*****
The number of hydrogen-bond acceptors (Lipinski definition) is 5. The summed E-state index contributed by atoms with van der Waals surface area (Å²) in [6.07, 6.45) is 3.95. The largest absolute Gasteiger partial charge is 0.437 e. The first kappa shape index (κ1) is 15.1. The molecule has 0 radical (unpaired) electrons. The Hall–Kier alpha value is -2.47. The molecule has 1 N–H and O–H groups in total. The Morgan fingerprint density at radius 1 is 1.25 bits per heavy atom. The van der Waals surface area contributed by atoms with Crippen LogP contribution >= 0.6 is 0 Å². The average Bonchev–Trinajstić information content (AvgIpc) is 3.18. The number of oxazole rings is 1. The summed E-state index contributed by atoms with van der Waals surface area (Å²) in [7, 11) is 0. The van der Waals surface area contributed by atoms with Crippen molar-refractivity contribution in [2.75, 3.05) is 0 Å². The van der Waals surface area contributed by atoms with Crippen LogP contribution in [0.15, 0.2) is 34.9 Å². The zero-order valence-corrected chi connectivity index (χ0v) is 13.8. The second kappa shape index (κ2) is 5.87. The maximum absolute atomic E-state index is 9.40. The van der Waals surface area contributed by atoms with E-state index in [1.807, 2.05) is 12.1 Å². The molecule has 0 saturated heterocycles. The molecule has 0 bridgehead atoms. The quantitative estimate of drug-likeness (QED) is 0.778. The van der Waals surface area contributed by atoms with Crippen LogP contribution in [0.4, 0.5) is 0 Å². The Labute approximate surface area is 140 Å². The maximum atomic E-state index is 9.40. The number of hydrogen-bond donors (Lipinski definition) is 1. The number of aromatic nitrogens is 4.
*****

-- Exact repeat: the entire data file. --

The number of hydrogen-bond acceptors (Lipinski definition) is 5. The summed E-state index contributed by atoms with van der Waals surface area (Å²) in [6.07, 6.45) is 3.95. The largest absolute Gasteiger partial charge is 0.437 e. The first kappa shape index (κ1) is 15.1. The molecule has 0 radical (unpaired) electrons. The Hall–Kier alpha value is -2.47. The molecule has 1 N–H and O–H groups in total. The Morgan fingerprint density at radius 1 is 1.25 bits per heavy atom. The van der Waals surface area contributed by atoms with Crippen LogP contribution >= 0.6 is 0 Å². The average Bonchev–Trinajstić information content (AvgIpc) is 3.18. The number of oxazole rings is 1. The summed E-state index contributed by atoms with van der Waals surface area (Å²) in [7, 11) is 0. The van der Waals surface area contributed by atoms with Crippen molar-refractivity contribution in [2.75, 3.05) is 0 Å². The van der Waals surface area contributed by atoms with Crippen LogP contribution in [0.15, 0.2) is 34.9 Å². The zero-order valence-corrected chi connectivity index (χ0v) is 13.8. The second kappa shape index (κ2) is 5.87. The maximum absolute atomic E-state index is 9.40. The van der Waals surface area contributed by atoms with E-state index in [1.807, 2.05) is 12.1 Å². The molecule has 0 saturated heterocycles. The molecule has 0 bridgehead atoms. The quantitative estimate of drug-likeness (QED) is 0.778. The van der Waals surface area contributed by atoms with Crippen LogP contribution in [0.4, 0.5) is 0 Å². The Labute approximate surface area is 140 Å². The maximum atomic E-state index is 9.40. The number of hydrogen-bond donors (Lipinski definition) is 1. The number of aromatic nitrogens is 4.